The Orchestra Sinfonia della RAI played reasonably well and some woodwind solos and the precise articulation of the upper strings were superb. Yet veteran conductor Carlo Rizzi encouraged them to play like a symphony orchestra, not a pit band. Torpid and unvarying tempos (rests carefully counted out), an earnest emphasis on sonic beauty, and an even dynamic drained the piece of all its wit and sparkle.

V12A8654.png

Much of the evening proceeded in this way, also on the vocal side. Singer after singer seemed unable to capture Rossini’s vivid and witty musical-dramatic caricatures. Franco Vassalio offered astonishingly dull versions – cautiously read from the music – of Rossini’s two greatest baritone arias: “Largo al factotum” (Barbiere) and “Sois immobile” (Guillaume Tell). The first lacked personality, the second pathos .

Paolo Bordogna’s account of Barolo’s archaic rant, “A un Dottor della mia sorte,” lacked appropriate vocal resonance (is he a bass at all?) or any inkling of how perfectly Rossini captured for all time the absurd futility of an angry dad lecturing a rebellious teenage girl. Bordogna suffered by comparison to veteran Michele Pertusi, who contributed only to the ensembles yet demonstrated clearly how resonant a genuine Italian bass should sound.

Russian mezzo Anna Goryachova and her tenor compatriot Ruzil Gatin (?), a last minute replacement, sang solidly but unremarkably: she produced resonant low tones and he harsh high ones.

Even American tenor Lawrence Brownlee, a wonderful singer at his best, seemed to be a bit off his game. One has to admire his courage in leading off with “Cessa di più resistere” from Barbiere – an aria so long and demanding that most tenors refuse ever to perform it. Yet Brownlee’s voice was pinched throughout and the opening segment off-pitch. In the slow romantic middle section, he recovered, phrasing with poignant delicacy, yet the vocal acrobatics in the finale were no more than solid.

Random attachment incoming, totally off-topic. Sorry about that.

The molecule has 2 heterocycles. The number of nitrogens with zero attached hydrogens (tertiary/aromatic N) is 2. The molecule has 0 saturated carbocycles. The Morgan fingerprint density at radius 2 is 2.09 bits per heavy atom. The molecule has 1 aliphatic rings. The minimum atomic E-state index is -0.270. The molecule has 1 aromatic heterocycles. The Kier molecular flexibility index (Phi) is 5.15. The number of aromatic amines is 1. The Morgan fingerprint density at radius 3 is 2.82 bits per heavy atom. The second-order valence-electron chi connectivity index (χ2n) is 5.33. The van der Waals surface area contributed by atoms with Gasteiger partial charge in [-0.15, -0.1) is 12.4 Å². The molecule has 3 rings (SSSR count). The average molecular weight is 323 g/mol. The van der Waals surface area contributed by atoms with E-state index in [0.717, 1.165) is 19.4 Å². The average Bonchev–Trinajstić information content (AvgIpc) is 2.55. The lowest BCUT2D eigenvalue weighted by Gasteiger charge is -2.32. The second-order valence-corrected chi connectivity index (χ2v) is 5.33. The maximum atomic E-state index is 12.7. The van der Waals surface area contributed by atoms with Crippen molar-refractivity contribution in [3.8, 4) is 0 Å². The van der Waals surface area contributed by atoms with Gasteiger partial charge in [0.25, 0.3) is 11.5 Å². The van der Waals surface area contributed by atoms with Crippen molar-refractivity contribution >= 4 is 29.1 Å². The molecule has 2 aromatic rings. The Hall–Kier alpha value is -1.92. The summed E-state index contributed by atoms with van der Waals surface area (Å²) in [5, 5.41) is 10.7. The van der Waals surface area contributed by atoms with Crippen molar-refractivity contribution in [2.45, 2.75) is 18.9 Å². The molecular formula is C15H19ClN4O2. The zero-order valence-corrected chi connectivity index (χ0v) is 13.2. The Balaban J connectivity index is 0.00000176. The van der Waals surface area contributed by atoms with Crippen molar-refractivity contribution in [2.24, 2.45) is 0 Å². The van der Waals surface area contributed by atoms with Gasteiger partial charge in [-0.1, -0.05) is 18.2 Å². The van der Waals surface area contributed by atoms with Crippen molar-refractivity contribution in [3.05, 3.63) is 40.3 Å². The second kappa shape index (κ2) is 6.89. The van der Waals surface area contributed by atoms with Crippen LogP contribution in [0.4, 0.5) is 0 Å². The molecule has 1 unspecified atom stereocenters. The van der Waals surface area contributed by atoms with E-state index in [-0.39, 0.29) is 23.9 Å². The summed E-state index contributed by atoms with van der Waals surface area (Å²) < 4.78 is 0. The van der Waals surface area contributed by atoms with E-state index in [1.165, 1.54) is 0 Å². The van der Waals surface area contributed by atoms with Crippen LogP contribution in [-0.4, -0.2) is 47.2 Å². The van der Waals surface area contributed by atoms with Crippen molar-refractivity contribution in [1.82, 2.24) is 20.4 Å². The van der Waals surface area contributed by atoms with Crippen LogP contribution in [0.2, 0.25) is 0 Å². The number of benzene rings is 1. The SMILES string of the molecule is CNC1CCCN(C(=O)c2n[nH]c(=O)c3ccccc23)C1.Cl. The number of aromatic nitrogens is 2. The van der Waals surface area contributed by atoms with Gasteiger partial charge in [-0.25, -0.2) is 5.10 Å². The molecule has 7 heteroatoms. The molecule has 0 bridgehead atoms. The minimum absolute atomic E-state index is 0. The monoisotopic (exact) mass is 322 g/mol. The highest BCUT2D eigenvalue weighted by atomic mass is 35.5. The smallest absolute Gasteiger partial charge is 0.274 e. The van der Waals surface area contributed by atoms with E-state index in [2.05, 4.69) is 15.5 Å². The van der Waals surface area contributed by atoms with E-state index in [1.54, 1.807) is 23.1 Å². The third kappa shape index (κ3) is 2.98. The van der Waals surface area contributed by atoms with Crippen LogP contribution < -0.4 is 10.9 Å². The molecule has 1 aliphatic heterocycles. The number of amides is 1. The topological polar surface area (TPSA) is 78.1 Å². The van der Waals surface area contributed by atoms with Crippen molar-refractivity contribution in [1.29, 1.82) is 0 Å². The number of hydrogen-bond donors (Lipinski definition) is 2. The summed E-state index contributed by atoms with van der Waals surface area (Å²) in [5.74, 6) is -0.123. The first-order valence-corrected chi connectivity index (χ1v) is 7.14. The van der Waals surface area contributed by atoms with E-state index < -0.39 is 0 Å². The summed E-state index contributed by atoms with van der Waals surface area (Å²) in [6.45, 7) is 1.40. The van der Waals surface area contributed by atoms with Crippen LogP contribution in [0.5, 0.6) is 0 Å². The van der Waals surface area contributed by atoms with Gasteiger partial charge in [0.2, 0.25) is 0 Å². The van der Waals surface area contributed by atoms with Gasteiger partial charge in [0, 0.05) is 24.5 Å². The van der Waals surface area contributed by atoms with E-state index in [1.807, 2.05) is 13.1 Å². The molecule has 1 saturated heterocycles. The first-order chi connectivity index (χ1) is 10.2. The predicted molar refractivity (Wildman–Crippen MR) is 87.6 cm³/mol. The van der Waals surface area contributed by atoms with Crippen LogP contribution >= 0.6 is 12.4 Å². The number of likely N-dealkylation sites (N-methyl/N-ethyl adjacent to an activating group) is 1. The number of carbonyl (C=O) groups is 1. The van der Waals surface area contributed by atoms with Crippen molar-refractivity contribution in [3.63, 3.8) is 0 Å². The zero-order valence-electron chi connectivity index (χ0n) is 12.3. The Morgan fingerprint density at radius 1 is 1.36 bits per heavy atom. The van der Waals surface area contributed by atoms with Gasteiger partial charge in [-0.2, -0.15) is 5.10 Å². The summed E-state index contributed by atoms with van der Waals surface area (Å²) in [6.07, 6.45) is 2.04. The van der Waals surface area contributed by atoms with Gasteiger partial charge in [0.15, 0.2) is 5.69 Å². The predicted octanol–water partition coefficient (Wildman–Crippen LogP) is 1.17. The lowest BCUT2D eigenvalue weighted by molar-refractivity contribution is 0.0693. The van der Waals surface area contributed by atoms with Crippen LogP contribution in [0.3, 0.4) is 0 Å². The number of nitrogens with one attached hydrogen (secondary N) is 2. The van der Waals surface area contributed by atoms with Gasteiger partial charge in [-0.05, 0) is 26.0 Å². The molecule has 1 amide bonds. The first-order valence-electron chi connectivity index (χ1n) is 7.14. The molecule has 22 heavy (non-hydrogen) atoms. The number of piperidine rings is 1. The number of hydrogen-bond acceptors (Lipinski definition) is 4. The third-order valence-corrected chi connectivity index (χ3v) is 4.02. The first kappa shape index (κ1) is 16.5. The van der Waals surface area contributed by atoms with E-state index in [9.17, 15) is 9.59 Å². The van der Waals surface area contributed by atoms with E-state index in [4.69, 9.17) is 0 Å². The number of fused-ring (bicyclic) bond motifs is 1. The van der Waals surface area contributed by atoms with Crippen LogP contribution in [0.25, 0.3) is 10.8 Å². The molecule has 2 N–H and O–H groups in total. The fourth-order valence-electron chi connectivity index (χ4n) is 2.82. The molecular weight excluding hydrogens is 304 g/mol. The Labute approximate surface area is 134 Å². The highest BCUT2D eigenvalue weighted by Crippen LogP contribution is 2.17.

It fell to the three remaining singers to save the evening.

Superstar Rossinian tenor Juan Diego Flórez contributed one showpiece to each half of the program, the elegant “Sì, ritrovarla io guiro” from Cenerentola and the heroic “Asile héréditaire” from Tell. Flórez is an assured vocal superstar: his rock-solid technique, accurate intonation, clear diction and, above all, ringing high “money notes.” In recent years, moreover, Flórez has enhanced his ability to sing softly with real musicality.

Yet whereas the first aria deserved the ringing ovation it received, the second disappointed. Flórez’s voice, impressive though it is within its natural domain, just seems too light for a role in which the orchestral sound and vocal demands verge on those of middle-period Verdi. Flórez seemed uncharacteristically cowed: at times he failed to penetrate the orchestra, his dynamics and tempi varied little, his pleas for Swiss patriots to “Suivez-moi” seem unpersuasive, and he cut short the final (interpolated) high C.

More impressive was Angela Meade, a leading bel canto soprano from the US state of Washington who has recently moved on to Verdi. With maturity, Meade’s voice has gained astonishing size and weight: in the inspirational final ensemble from Tell, her rich tone penetrated effortlessly to the back wall of the auditorium through five soloists, an orchestra and chorus, all at fortissimo. She sang each word and shaped each phrase (recitatives as much as arias and ensembles) with unabashed passion and musical-dramatic intelligence. Her scena from Ermione was marred only by a tendency to flat high notes.

Yet the highlight of the evening came at an unexpected moment midway through the first half. Sicilian baritone Nicola Alaimo, a Pesaro regular, strolled on stage and effortlessly performed the aria that opens Act II of Cenerentola. It is Rossini at his most wittily and cynically Italian: striving Don Magnifico dreams of marrying his daughter to an important man so he can live a life of cozy corruption, surrounded by supplicants who offer money (and more) in exchange for political favors.

For five minutes, Alaimo inhabited the scheming father with no inhibitions. I have heard versions with more accurate buffo patter and with high notes, but it did not matter. His gestures, almost conversational phrasing, and superb vocal acting captured the Rossinian spirit. Even a friend beside me who had never heard the aria and (given the lack of supertitles) did not comprehend a word, immediately felt the fleeting magic of the moment.

Overall, however, the 40th anniversary gala was uneven, giving as much cause for concern as celebration about the future of Rossini singing.

Andrew Moravcsik

Send to a friend

Send a link to this article to a friend with an optional message.

Friend's Email Address: (required)

Your Email Address: (required)

Message (optional):